Since the government announced in October 2018 that the IR35 public sector rules would be extended to the private sector, there has been a plethora of publications warning against potential issues.
Online HMRC CEST tool
For example there have been warnings about reliance on the CEST tool. “There is no doubt that the tool is technically flawed” says Adrian Marlowe, MD of the recruitment and employment law specialist Lawspeed, “but this does not mean the tool does not help hirers and agencies. It is provided for that purpose and it is difficult for HMRC to argue against a finding of the tool since HMRC states that it will stand by the outcome provided that information is correctly input. For this reason hirers and agencies are best advised to use the CEST tool to check wherever they believe IR35 may not apply, such as where there is a genuine project. To get an investigation off the ground HMRC would need to show that information input was incorrect. In most cases where a contract is simply skill and time based, IR35 will apply and there is no need for hirers or agencies to use the tool at all.”
Rates not affected by tax deductions
More recently there have been suggestions of problems of application as and when the public sector rules are extended to the private sector. For example that making tax deductions where an existing ‘off payroll’ contract arrangement is caught by the rules on 5th April 2020 may amount to a breach of contract. “This is not correct unless the contract terms specifically exclude any kind of deduction for tax, and I have never seen such a provision” says Marlowe. “Off payroll means ‘paid other than on the payroll’, usually to a company. Gross payments that are subject to IR35 tax rules are not varied by those rules and so even if deductions are made the payment is based on the gross contractual sum, meaning that the contractual payment is satisfied even where only the net amount is received by the contractor company.”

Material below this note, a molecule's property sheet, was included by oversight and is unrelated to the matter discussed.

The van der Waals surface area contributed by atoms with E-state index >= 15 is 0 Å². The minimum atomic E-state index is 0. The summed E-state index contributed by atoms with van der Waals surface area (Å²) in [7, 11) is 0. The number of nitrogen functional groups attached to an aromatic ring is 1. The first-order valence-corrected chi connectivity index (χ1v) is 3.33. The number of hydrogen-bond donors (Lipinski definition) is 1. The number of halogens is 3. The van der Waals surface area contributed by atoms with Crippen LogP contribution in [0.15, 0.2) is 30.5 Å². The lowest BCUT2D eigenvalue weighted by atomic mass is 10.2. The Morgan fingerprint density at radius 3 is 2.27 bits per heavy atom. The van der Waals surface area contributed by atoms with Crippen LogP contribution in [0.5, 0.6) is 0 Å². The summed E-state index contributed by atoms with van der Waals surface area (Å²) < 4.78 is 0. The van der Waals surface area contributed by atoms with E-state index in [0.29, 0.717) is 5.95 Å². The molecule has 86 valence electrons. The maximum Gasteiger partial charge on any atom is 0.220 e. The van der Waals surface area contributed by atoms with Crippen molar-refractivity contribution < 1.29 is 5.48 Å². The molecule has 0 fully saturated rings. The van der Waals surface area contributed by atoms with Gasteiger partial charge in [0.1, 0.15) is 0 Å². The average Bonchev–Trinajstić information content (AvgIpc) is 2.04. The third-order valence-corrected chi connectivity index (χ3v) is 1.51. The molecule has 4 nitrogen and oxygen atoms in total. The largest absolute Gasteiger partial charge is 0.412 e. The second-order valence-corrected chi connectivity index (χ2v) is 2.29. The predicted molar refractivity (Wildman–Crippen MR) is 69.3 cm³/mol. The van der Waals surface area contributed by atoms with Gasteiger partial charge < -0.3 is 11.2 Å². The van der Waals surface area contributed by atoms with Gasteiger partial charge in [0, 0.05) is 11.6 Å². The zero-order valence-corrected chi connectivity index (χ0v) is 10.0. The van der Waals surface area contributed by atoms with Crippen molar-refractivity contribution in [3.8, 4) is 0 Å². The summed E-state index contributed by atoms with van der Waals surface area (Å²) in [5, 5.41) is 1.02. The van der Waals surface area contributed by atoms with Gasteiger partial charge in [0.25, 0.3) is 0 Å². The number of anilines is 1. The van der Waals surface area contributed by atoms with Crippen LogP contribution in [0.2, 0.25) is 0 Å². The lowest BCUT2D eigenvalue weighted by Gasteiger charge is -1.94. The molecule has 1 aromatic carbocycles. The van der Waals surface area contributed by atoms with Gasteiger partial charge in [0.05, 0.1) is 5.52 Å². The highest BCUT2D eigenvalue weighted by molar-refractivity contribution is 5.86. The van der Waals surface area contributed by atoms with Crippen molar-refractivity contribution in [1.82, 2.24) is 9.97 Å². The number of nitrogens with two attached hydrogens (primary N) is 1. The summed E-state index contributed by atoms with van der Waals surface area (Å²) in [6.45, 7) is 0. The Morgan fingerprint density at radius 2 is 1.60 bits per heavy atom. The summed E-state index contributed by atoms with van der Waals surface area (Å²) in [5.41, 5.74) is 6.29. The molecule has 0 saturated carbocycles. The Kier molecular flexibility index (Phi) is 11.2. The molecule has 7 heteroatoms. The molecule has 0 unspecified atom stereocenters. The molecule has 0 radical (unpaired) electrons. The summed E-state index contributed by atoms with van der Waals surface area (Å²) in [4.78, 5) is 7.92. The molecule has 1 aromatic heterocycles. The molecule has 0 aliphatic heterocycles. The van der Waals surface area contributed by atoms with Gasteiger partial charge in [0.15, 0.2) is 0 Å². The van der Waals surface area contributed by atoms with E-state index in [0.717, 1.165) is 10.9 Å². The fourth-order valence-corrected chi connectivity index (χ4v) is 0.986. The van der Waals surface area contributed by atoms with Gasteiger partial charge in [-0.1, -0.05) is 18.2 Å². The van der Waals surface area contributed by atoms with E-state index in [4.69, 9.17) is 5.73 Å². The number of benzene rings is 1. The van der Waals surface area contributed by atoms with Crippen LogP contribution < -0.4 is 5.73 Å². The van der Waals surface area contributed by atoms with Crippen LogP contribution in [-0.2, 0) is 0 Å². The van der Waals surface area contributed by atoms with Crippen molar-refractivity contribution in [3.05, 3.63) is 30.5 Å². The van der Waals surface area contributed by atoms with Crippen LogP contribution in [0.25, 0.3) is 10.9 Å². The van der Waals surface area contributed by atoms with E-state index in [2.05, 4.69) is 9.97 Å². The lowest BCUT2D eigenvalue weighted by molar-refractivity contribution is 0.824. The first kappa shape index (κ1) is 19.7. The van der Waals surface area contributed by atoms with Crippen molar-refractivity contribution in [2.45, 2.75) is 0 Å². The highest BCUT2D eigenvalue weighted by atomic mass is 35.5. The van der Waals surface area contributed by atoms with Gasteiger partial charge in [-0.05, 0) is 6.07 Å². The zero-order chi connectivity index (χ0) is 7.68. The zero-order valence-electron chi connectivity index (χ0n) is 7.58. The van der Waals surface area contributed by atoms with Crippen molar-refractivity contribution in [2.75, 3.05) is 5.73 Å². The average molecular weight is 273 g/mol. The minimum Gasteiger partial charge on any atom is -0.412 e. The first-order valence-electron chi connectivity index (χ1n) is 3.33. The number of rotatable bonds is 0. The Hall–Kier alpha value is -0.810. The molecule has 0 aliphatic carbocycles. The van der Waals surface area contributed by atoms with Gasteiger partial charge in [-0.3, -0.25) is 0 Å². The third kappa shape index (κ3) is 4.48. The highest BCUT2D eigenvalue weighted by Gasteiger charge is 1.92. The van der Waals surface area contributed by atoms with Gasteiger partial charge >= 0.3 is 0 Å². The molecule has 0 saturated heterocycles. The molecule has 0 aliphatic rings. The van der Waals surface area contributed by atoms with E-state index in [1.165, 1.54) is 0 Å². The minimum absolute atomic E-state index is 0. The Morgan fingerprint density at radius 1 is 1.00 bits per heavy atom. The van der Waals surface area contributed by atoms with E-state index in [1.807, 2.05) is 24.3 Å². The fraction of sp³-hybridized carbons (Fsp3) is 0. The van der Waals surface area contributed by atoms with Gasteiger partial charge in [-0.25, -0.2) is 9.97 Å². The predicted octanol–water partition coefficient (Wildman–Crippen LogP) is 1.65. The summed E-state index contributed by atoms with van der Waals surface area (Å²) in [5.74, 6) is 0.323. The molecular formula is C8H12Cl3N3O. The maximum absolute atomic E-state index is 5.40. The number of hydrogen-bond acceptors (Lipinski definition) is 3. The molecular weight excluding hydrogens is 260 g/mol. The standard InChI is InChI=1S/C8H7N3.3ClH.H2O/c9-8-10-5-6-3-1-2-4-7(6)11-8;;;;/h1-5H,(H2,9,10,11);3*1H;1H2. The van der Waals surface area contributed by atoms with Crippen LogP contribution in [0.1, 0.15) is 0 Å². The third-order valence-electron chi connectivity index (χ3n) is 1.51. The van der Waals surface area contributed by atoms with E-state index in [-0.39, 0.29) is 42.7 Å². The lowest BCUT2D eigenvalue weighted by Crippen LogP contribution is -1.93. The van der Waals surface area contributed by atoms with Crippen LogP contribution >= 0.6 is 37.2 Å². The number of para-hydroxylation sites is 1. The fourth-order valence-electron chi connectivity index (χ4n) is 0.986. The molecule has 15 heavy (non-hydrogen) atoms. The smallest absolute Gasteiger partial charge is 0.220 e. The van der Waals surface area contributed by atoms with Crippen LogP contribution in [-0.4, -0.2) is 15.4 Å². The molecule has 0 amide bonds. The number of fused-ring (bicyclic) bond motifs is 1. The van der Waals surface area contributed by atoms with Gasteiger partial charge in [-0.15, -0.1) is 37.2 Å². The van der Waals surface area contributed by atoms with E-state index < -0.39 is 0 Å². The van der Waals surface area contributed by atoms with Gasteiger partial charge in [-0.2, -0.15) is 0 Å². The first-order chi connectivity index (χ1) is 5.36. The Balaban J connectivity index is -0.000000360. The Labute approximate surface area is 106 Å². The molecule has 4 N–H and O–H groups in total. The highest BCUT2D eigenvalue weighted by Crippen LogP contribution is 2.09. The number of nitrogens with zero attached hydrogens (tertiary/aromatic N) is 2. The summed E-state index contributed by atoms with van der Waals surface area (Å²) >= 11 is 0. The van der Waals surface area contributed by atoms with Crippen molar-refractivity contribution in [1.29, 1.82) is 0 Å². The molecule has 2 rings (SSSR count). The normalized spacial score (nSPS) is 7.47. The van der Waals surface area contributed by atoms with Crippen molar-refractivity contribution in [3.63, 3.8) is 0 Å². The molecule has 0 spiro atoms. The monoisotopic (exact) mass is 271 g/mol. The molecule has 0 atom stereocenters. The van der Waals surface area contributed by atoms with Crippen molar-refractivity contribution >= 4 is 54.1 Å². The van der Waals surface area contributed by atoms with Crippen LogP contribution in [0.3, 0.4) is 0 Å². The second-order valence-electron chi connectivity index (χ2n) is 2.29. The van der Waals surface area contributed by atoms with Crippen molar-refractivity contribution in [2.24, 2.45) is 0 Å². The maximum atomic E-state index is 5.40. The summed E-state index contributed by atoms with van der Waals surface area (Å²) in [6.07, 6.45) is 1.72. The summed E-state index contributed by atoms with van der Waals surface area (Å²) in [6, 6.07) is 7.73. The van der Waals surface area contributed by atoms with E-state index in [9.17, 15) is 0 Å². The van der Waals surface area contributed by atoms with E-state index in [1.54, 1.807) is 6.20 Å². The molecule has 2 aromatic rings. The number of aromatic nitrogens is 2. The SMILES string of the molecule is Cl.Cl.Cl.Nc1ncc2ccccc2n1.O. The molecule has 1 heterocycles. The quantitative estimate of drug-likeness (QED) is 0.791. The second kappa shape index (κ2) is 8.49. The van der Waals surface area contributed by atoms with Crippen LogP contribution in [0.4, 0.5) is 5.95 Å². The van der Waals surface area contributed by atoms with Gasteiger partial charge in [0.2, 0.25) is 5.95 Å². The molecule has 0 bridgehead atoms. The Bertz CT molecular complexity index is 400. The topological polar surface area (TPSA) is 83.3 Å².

Transition arrangements apply to existing contracts on D day
A further example of misleading information is that the imposition of new IR35 rules part way through a contract will cause problems because the decision as to whether IR35 rules apply must be made ‘before the contract concludes’. “This is also not correct. The existing legislation allowed for IR35 decisions to be made after application of the new rules and before the next payment is made where a contract was already running. Since the issue was alive and addressed at the time of the public sector rules there is no reason to believe it will not be treated similarly under rules to be introduced in April 2020.”
‘IR35 caught’ means employment rights follow
“Perhaps even more important than these false news points”, continues Marlowe, “is the suggestion that employment rights claims will follow an ‘inside IR35 decision’. The idea that a company contractor has actual employment rights because the company arrangement is subject to IR35 tax rules does not live in the real world. Tax treatment does not affect contractual relationships or employment rights. In practice what is likely to happen is the contractor will reengage via a different contract arrangement, namely as a PAYE or worker employed by an umbrella company. In neither case would employment rights accrue against a hirer or an agency because of the tax outcome.”
Stick to real practical issues
Marlowe concluded, “These suggestions are largely emanating from the contractor community. Whilst it is perfectly commendable to challenge the government’s plans, the correct way to do so is to point to real practical problems rather than publish material that is misleading and incorrect. There is no room for scaremongering, which in our view will simply lead to a breakdown in trust of the source concerned.”
“If anyone needs advice about the rules, help or contracts of any kind we would be delighted to assist. We have advised on IR35 and provided suitable contracts for use by hirers, agencies and contractors since 2000.”
For more information call Lawspeed on 01273 236236.